CLEVELAND -- At 4 a.m. today in Cleveland, while friends are still out celebrating the last night of the year, Vince Erwin will punch a clock at a salt factory.
For seven hours he'll load coal into a hopper. It will be hot and filthy, and the only thing between him and madness will be the plugs in his ears.
Then around 11, Erwin will punch out and drive an hour to Cleveland Stadium. There he will engage in some really hard labor -- watching the Cleveland Browns face the New England Patriots in an AFC first-round playoff game as one of the leaders of the renowned end-zone "Dawg Pound."
But like many other Clevelanders these days, he also will be shaking his head and muttering under his breath.
Not that the Patriots have a good chance to upset the Browns, but even "D. Dawg" is worried.
"Everybody around here is really cautious about this," said Erwin, who has cheered from his Section 61 end-zone seat for 16 years. "And it's all because of the quarterback."
He can't mean that even though the Browns finished with their best record since 1986 (11-5) and qualified for the playoffs for the first time since 1989, people still think Bernie Kosar should be standing under center?
Erwin is glad you asked.
"We have gone from Kosar to a man [Vinny Testaverde] who hasn't shown us anything," said Erwin, 36. "Vinny can't do things that high school quarterbacks can do. He telegraphs his passes. He has trouble hitting guys out of the backfield. He can't seem to put two good games back-to-back."
If serious Brown fans are saying those things about their quarterback, you might think, what must New England fans be saying about Drew Bledsoe?
The last time New England played in Cleveland -- a 13-6 Browns victory in November -- Bledsoe threw four interceptions. That game was one of only three this season in which he did not throw a scoring pass.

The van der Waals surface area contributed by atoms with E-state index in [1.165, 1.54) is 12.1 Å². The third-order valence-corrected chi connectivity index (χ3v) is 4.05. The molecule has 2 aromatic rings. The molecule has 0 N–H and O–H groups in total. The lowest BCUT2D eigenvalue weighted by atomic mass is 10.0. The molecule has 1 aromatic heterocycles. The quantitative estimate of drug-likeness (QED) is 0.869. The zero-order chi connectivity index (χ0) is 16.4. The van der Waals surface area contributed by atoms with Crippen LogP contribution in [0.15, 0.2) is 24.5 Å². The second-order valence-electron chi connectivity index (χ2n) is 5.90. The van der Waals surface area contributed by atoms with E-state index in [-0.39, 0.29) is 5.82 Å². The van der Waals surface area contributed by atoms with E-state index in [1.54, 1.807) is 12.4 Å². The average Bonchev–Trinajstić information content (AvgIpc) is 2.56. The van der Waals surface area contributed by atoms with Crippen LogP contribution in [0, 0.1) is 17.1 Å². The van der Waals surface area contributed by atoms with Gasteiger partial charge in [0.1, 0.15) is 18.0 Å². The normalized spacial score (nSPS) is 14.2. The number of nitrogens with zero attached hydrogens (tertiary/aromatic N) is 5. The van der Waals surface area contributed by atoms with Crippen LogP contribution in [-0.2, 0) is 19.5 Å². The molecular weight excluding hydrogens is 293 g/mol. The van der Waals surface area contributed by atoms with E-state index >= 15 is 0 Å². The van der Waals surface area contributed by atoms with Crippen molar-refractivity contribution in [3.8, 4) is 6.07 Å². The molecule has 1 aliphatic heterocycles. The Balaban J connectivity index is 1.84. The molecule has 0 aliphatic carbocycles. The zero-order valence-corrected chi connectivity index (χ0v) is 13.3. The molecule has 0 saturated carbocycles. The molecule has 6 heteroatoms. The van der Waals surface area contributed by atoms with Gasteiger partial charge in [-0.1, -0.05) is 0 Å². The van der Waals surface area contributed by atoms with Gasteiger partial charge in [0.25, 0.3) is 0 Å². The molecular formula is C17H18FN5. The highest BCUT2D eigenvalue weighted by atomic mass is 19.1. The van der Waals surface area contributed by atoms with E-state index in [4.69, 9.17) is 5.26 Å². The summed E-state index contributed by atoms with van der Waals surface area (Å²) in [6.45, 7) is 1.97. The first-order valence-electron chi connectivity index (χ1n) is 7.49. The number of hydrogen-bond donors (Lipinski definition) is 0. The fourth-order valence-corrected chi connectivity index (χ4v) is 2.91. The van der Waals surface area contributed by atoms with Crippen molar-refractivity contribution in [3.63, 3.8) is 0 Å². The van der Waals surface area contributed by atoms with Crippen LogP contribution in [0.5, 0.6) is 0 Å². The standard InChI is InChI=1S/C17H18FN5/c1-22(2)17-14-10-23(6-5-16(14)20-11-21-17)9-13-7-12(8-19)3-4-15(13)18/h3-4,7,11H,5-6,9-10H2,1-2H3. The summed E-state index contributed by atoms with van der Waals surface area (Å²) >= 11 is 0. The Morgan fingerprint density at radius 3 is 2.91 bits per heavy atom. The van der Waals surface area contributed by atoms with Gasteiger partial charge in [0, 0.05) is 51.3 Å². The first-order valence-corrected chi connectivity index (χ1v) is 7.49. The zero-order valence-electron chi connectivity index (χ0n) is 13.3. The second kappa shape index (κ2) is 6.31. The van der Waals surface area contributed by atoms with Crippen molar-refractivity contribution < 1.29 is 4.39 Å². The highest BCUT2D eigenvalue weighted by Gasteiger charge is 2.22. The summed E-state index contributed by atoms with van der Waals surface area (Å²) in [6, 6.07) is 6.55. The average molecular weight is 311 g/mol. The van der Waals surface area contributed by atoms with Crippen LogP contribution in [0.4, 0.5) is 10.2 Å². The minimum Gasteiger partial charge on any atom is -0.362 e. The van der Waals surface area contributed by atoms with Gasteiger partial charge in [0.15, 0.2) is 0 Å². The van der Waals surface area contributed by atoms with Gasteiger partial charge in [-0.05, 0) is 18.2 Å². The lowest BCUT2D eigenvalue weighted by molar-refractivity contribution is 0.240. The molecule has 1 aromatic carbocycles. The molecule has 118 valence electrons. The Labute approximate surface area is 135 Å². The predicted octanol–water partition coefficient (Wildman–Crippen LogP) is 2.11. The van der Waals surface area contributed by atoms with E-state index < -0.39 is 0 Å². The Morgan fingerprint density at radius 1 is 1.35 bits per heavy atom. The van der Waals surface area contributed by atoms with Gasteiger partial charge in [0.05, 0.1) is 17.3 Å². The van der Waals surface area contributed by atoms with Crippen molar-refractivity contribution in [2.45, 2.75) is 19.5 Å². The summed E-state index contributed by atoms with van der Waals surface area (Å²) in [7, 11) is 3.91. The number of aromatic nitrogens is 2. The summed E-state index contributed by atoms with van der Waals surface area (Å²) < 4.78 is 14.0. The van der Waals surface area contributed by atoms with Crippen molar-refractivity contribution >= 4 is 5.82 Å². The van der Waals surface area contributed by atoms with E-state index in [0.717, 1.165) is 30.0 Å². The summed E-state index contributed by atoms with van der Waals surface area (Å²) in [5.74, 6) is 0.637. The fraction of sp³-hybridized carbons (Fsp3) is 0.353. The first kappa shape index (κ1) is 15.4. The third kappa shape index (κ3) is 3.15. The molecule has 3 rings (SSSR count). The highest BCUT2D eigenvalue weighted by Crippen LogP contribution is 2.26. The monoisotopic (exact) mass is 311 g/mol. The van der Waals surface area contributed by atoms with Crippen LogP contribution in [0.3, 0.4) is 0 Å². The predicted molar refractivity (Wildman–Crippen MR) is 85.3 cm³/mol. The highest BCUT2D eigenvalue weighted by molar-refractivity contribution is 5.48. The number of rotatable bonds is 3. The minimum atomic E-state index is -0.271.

PTC Bledsoe threw for fewer yards per attempt and for fewer touchdowns per attempt than Testaverde, and led the league in interceptions with 27.
Bledsoe's quarterback rating of 73.6 was not quite three points higher than Testaverde's. And Bledsoe led his team to one fewer victory than Testaverde.
Yet on the basis of a record 691 passes and a near-record 400 completions, Bledsoe is on the road to Canton. Bledsoe is loved.
So this battle of perceptions will dominate today's game between teams that are as unproven as their quarterbacks.
Many think that the Patriots, football's hottest team, will win because of Bledsoe.
And that the Browns, football's old-fashioned team, will lose because of Testaverde.
Not so fast, warns Patriots coach Bill Parcells.
"I don't think their personnel should be questioned too much," he said of the Browns. "You don't win 11 games in this league by accident."
Bill Belichick, defensive coordinator for Parcells during the Giants' two NFL championship seasons, has done it with a strong running game, an athletic and smart secondary and perhaps the league's best special teams.
Just as Parcells used to do it.
Only this year, Parcells has done it differently.
Where Belichick will give the ball to Leroy Hoard, Parcells will order Bledsoe to throw a 4-yard pass to Leroy Thompson.
Where Belichick will rarely blitz, Parcells will send in linebackers Willie McGinest and Chris Slade on nearly every down.
Where Belichick will take no chances, Parcells has tried a league-leading 35 fourth-down conversion plays.
Nobody in the league has allowed fewer points than the Browns (204). Yet only seven teams have scored more than the Patriots (351).
The Patriots are far more exciting, having finished the regular season with seven consecutive victories, including their recent efforts in Buffalo and Chicago.
But the Browns are more experienced, comfortable and confident.
"For us to put in the run-and-shoot this week because they haven't seen it, I don't think that would be very effective for us," Belichick said dryly. "My job is to win. I'm not really worried about popularity contests."
No matter what happens, it should be a howling good time.